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PRINTER FRIENDLY REPORT

Research on Social and Behavioral Interventions to Increase Organ Donation Grant Program 1999-2004

School-based Interventions

Several interventions have focused on educating school-aged children in high school settings. These educational interventions have been done in three different contexts: health education classes, driver's education classes, and through the internet.

A traditional classroom-based intervention was conducted in Buffalo18. This began with the development of an organ donation curriculum to educate teachers about the issue. The project then contrasted the effect of having the project team lead classroom presentations and discussions against teacher-led programs. Compared to control groups, pre/post-test surveys demonstrated that both groups did equally well in increasing student knowledge and willingness to donate organs. Especially innovative was the component that required students to interview their parents about their views of donation. This part of the intervention had a substantial impact on parents' donation-related behaviors: 20% of parents reported having signed a donor card as a result, with another 46% reporting that they would now "seriously consider" becoming an organ donor. As with smoking cessation and seat belt use, it appears that organ donation may be another issue where young people have a strong influence on their parents' attitudes.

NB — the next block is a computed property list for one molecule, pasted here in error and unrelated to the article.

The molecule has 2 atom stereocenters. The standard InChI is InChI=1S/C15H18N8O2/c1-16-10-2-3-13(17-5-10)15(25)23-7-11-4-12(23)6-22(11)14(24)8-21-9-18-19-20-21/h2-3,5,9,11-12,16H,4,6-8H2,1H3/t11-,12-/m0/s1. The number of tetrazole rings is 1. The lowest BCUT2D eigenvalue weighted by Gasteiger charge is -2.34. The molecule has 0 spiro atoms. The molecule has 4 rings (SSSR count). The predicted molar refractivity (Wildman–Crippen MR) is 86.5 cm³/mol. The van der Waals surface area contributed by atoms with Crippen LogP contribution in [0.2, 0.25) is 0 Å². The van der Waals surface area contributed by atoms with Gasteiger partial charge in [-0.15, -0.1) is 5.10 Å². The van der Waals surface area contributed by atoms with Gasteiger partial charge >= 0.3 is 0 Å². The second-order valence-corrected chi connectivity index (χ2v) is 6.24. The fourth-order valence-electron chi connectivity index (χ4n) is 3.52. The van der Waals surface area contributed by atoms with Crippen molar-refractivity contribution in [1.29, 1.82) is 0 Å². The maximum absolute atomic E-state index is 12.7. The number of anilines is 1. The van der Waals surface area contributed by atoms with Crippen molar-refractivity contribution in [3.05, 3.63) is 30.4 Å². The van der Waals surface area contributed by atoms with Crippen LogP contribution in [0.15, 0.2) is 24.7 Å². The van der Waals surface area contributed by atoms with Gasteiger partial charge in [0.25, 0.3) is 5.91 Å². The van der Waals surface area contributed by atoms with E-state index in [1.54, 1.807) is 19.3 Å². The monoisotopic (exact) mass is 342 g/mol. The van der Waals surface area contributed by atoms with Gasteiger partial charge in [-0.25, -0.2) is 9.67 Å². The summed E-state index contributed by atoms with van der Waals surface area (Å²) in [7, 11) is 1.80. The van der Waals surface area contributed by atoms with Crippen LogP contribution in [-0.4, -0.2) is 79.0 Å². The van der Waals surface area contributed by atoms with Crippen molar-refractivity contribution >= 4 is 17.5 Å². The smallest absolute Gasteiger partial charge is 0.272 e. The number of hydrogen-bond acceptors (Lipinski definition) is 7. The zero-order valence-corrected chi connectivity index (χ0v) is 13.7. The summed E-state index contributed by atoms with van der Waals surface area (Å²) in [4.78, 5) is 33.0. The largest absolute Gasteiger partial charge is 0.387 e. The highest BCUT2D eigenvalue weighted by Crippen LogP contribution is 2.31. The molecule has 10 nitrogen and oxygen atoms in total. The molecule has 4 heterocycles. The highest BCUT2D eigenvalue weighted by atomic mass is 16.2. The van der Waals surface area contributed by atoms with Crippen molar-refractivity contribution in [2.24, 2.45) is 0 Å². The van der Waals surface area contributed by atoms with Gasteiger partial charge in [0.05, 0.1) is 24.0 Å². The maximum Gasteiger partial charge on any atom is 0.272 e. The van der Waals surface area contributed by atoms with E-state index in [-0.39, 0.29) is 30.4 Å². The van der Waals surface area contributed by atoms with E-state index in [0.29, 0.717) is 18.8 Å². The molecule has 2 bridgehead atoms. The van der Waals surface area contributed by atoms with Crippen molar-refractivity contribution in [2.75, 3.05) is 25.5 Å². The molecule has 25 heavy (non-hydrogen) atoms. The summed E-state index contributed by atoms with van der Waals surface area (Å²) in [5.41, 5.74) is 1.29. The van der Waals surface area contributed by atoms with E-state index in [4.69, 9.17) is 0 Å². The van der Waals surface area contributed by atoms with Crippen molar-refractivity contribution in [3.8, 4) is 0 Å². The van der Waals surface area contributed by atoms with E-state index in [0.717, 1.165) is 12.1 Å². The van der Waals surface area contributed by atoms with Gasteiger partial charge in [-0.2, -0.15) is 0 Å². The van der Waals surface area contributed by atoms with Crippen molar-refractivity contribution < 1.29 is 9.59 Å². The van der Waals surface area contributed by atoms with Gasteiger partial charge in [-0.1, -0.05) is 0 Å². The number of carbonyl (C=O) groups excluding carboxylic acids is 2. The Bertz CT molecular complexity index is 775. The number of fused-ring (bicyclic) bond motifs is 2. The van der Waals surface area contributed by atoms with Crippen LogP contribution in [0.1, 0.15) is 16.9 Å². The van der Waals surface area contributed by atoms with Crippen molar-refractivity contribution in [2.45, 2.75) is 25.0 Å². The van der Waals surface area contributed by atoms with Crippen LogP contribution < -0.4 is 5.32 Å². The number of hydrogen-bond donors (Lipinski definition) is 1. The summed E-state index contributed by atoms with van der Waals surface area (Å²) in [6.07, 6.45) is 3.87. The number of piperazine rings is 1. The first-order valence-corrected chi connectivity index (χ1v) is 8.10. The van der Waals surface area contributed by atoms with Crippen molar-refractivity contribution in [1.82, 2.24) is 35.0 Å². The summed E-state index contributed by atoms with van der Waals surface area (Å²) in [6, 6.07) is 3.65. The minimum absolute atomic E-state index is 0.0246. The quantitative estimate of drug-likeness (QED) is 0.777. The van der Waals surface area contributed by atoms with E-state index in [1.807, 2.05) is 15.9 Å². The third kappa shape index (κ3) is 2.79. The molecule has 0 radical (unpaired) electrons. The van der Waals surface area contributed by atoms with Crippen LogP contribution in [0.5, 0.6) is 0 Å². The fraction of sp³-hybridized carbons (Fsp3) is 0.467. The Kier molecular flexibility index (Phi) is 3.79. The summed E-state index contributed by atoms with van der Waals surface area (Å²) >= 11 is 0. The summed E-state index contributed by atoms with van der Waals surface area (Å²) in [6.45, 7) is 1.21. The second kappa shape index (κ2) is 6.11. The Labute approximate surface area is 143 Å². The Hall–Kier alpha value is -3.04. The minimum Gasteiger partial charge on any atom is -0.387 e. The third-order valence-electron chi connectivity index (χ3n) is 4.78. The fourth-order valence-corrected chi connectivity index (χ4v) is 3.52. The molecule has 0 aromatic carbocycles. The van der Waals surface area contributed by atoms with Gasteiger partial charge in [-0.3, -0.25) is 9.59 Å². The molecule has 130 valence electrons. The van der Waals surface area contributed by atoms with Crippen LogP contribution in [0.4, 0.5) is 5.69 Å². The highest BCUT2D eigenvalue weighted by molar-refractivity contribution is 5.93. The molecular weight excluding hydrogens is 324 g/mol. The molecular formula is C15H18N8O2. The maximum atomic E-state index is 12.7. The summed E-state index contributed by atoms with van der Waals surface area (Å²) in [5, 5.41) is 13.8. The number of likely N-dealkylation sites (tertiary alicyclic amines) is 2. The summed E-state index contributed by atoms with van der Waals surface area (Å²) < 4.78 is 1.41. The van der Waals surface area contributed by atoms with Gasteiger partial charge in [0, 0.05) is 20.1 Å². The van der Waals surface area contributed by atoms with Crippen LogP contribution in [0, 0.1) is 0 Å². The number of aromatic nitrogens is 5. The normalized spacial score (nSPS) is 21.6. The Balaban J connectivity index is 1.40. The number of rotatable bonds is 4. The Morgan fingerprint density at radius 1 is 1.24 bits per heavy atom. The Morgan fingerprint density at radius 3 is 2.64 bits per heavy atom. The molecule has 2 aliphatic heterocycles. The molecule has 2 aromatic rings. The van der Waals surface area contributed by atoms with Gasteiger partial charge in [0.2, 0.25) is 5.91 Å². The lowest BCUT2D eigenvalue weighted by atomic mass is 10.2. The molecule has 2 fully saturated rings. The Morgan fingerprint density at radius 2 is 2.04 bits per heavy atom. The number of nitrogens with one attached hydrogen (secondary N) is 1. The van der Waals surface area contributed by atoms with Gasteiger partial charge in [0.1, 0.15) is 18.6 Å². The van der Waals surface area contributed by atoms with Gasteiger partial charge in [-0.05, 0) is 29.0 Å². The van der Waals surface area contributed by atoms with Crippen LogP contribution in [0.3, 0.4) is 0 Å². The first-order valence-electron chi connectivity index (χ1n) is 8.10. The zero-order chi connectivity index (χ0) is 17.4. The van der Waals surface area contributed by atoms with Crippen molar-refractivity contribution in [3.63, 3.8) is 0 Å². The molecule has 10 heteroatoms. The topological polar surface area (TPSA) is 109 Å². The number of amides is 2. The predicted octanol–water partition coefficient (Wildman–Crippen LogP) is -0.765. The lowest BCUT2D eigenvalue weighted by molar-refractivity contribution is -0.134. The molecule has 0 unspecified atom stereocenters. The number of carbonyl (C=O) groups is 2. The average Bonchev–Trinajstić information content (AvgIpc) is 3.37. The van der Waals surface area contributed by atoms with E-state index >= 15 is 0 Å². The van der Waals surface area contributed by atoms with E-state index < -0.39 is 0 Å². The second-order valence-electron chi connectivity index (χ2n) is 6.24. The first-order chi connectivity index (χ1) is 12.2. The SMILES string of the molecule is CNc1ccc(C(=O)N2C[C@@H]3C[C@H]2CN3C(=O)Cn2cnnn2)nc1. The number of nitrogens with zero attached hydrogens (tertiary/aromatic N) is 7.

In the Washington, D.C. area19, 15 diverse schools participated in a drivers' education program. Half of the schools were assigned to a control condition, while the other half received a 90-minute educational program consisting of videos, presentation of factual information about organ donation, and open discussions. Both groups were given t-shirts and other incentives for their participation in the study. Results, however, were mixed. Both the control and intervention groups increased in their intent to donate, as measured by pre/post surveys. (Pre-test surveys were administered two weeks before the intervention and post-tests were administered immediately after the intervention.) However, knowledge did increase in one set of intervention group schools (n = 5).

An educational web-based intervention20 targeting children was developed by a Michigan team. "The Transplant Journey" leads users through the transplant process, highlighting both information about human biology as well as the impact of organ transplants on people's lives. Half the students were randomly assigned to a control group and were directed toward a website that provided information about the common cold. At the end of both educational units, students (N = 490) were given the opportunity to follow a link to the Michigan donor registry. Nearly 16% of the control group students followed the link to the registry, while almost 22% of the intervention group students took the opportunity to visit the registry. Although this difference did not prove to be statistically significant, pre/post-test comparisons on measures of knowledge, attitudes, and willingness to donate all showed a statistically significant advantage for the intervention group.

Other projects targeting school-aged children are currently in progress. The findings from these three projects are somewhat mixed and it remains to be seen which intervention elements are associated with the most favorable outcomes.

 


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